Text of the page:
How To Do The Concentration Curl

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Even if you have no intention of doing so, it’s easy to cheat in the gym. At the end of a tough set, you often find you recruit less fatigued muscles to shift the weight to the detriment of your form, or you can take advantage of momentum just to get through those final few reps.

This is definitely something that’s true of the biceps curl, where a little sway can go a long way in building momentum. But if you’re doing curls, it’s natural to assume you’re shooting for bigger biceps, so stop cheating yourself and add the concentration curl to your repertoire.

The position of this exercise more or less eliminates your ability to cheat with your curls, and since you’ll be working each arm individually it also stops your weaker side (if you have one) from letting your stronger side do more than its fair share when curling a barbell or EZ-bar.

In addition, the slow and steady pace of the exercise makes for greater time under tension which helps you to really put the squeeze on your biceps. You might find that you need to use lighter dumbbells than you expect because of this, or do fewer reps, but that doesn’t matter – the key is that you’re putting your biceps to work properly, and the results will follow in the shape of sleeve-busting upper arms.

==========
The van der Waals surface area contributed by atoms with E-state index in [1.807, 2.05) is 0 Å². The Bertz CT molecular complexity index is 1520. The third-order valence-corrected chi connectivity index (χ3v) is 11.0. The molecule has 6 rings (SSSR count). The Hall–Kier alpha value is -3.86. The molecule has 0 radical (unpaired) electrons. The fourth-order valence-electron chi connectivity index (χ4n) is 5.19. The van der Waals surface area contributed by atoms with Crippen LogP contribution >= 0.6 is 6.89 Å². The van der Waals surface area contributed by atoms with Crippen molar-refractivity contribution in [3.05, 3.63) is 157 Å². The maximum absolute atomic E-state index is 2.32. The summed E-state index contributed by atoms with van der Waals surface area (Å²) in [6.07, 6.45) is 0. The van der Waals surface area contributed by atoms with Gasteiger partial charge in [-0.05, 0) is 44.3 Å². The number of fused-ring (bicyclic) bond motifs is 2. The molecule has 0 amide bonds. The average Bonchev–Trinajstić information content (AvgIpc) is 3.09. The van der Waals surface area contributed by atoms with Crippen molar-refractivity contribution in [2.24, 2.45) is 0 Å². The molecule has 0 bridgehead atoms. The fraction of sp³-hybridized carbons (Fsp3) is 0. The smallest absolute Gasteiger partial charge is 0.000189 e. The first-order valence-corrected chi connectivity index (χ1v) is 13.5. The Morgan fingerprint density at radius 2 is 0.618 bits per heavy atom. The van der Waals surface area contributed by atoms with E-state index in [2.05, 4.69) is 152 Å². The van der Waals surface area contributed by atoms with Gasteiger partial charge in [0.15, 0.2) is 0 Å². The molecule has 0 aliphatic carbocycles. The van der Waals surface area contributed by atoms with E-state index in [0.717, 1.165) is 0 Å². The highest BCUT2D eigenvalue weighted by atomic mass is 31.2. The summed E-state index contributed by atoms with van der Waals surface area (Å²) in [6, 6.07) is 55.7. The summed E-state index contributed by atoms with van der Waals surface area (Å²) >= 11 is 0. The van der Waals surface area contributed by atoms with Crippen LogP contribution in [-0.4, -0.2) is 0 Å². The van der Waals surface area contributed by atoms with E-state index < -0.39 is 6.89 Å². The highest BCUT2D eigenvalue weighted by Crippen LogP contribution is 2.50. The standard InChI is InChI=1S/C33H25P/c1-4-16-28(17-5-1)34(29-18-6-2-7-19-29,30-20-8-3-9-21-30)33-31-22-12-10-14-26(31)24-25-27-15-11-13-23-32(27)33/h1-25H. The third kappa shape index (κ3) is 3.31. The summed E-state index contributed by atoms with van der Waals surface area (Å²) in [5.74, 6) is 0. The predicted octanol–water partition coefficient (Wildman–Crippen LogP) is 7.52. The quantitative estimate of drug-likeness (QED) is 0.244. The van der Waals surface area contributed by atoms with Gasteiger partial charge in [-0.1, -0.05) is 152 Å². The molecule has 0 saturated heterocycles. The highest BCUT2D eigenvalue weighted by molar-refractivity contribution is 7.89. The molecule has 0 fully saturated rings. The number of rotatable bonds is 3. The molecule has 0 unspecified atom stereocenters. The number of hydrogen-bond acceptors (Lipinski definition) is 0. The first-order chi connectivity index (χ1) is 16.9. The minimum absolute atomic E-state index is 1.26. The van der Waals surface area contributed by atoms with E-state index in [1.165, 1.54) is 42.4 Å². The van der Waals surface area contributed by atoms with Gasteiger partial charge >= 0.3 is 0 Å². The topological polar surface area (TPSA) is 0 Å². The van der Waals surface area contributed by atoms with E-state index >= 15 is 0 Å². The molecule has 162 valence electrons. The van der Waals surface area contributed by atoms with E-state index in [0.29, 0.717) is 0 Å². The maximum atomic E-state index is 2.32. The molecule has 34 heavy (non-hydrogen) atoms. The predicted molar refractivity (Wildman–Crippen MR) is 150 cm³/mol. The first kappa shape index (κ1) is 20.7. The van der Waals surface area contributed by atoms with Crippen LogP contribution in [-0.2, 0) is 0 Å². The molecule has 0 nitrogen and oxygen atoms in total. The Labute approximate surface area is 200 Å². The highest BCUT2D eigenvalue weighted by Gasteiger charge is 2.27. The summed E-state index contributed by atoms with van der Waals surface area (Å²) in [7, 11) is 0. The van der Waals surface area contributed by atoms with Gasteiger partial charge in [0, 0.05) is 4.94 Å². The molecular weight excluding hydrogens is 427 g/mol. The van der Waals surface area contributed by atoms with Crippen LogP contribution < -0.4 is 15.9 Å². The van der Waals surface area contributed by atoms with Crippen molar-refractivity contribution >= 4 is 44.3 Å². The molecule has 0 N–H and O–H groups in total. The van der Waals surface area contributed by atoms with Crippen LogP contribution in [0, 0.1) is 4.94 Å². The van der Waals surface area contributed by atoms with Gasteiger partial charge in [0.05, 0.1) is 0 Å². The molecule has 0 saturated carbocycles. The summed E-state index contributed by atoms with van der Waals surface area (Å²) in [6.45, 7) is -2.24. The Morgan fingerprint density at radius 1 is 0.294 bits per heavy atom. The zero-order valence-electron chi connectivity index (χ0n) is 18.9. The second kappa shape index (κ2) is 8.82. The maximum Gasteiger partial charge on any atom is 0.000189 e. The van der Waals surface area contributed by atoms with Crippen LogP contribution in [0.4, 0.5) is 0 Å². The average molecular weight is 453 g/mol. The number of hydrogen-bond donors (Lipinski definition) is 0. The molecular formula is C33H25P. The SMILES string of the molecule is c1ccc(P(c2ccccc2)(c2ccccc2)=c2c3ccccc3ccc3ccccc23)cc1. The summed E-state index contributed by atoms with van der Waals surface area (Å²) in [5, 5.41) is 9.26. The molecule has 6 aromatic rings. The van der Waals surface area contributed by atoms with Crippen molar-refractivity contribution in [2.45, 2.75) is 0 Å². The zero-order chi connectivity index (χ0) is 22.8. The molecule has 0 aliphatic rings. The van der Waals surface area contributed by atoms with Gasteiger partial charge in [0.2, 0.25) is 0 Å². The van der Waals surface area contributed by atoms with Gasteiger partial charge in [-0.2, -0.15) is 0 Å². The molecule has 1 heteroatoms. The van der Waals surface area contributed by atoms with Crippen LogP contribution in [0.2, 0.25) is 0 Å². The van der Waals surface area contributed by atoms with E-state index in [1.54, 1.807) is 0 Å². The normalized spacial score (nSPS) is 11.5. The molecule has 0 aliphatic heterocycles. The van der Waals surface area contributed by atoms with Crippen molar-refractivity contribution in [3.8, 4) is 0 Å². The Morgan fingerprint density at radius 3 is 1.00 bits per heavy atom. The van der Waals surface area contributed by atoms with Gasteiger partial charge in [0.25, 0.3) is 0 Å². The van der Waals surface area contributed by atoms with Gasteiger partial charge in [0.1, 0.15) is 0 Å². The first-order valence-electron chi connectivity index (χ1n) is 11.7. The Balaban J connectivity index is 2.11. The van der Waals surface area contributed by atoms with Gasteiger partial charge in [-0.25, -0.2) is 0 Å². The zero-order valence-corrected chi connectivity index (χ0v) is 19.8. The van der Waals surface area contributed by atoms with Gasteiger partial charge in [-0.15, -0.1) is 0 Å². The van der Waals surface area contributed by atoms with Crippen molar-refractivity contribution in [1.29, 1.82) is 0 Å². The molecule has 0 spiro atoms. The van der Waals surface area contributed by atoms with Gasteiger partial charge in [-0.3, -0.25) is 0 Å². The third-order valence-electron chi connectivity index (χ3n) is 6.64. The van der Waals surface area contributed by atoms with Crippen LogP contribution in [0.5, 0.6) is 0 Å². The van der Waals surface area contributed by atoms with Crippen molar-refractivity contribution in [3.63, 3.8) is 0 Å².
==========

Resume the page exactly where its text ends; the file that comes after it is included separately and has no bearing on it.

How To Do The Concentration Curl

Sit on a bench that’s set at a height so your knees are bent at 90° with your feet flat on the floor. Pick up a dumbbell in your right hand and place the back of your upper right arm on the inner part of your right thigh. Your arm should be extended holding the weight off the floor.

Slowly curl the weight up, only moving your forearms – the position of your upper arm on your thigh will help you keep it still during the exercise. At the top of the move, pause for a beat and squeeze your biceps, then slowly lower the weight back to the start. Do all your reps on one arm, then switch to the other.

Nick Harris-Fry
Senior writer

Nick Harris-Fry is a journalist who has been covering health and fitness since 2015. Nick is an avid runner, covering 70-110km a week, which gives him ample opportunity to test a wide range of running shoes and running gear. He is also the chief tester for fitness trackers and running watches, treadmills and exercise bikes, and workout headphones.